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The code below gives me the current time. But it does not tell anything about milliseconds.

public static String getCurrentTimeStamp() {
    SimpleDateFormat sdfDate = new SimpleDateFormat("yyyy-MM-dd HH:mm:ss");//dd/MM/yyyy
    Date now = new Date();
    String strDate = sdfDate.format(now);
    return strDate;
}

I get date in the format 2009-09-22 16:47:08 (YYYY-MM-DD HH:MI:Sec).

But I want to retrieve the current time in the format 2009-09-22 16:47:08.128 ((YYYY-MM-DD HH:MI:Sec.Ms).

where 128 tells the millisecond.

SimpleTextFormat will work fine. Here the lowest unit of time is second, but how do I get millisecond as well?

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When all else fails, read the documentation. –  Hot Licks Jun 3 at 11:45
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5 Answers

up vote 130 down vote accepted
SimpleDateFormat sdf = new SimpleDateFormat("yyyy-MM-dd HH:mm:ss.SSS");
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Out of curiosity, what benefit does using SimpleDateFormat bring over just: dateTime.ToString("yyyy-MM-dd HH:mm:ss.SSS") ? –  NickG May 8 '13 at 9:43
3  
@NickG Where is this toString(String format) method? The java.util.Date doesn't seem to have it. Are you referring to the Joda Time API? But one possible benefit is reuse of the same formatter object. Another is you don't have to add an API - Date class is a standard Java library class. –  ADTC Jul 17 '13 at 2:21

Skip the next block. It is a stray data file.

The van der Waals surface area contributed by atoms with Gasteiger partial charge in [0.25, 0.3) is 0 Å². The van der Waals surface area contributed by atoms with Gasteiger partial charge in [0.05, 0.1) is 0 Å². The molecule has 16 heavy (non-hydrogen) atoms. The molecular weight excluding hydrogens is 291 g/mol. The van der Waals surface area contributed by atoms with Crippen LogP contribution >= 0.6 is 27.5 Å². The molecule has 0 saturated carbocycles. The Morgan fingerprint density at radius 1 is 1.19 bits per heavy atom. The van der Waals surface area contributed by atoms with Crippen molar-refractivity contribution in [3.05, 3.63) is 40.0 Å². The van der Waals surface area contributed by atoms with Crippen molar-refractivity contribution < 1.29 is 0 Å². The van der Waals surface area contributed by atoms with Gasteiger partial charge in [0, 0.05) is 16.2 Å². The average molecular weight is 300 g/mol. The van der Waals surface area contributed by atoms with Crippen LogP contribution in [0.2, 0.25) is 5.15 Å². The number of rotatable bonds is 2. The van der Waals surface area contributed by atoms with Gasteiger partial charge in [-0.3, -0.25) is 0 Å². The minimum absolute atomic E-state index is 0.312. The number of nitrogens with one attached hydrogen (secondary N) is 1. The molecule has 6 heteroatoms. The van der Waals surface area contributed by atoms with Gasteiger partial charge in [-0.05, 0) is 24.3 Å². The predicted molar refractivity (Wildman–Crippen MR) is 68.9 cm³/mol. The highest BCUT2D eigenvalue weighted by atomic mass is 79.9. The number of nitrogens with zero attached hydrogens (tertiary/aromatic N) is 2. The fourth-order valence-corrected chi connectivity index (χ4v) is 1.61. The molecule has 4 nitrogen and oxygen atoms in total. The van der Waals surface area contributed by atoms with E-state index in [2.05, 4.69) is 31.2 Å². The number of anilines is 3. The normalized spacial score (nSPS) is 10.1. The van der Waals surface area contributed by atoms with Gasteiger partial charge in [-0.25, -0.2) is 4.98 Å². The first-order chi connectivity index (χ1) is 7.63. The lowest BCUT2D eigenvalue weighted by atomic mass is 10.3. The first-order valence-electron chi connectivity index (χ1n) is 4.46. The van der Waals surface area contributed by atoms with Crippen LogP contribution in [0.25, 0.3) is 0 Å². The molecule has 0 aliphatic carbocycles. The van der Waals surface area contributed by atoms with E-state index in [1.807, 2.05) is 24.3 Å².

In Java 8 you can use DateTimeFormatter for the same purpose. –  Vitalii Fedorenko Apr 20 at 17:52
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You only have to add the millisecond field in your date format string:

new SimpleDateFormat("yyyy-MM-dd HH:mm:ss.SSS");

The API doc of SimpleDateFormat describes the format string in detail.

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A Java one liner

new SimpleDateFormat("yyyy-MM-dd HH:mm:ss.SSS").format(new Date())
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try this:-

http://www.mkyong.com/java/java-how-to-get-current-date-time-date-and-calender/

DateFormat dateFormat = new SimpleDateFormat("yyyy/MM/dd HH:mm:ss");
Date date = new Date();
System.out.println(dateFormat.format(date));

or

DateFormat dateFormat = new SimpleDateFormat("yyyy/MM/dd HH:mm:ss");
Calendar cal = Calendar.getInstance();
System.out.println(dateFormat.format(cal.getTime()));
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The ISO 8601 format includes milliseconds, and is the default for the Joda-Time 2.3 library.

System.out.println( "Now: " + new org.joda.time.DateTime( org.joda.time.DateTimeZone.UTC ) );

When run…

Now: 2013-11-26T20:25:12.014Z
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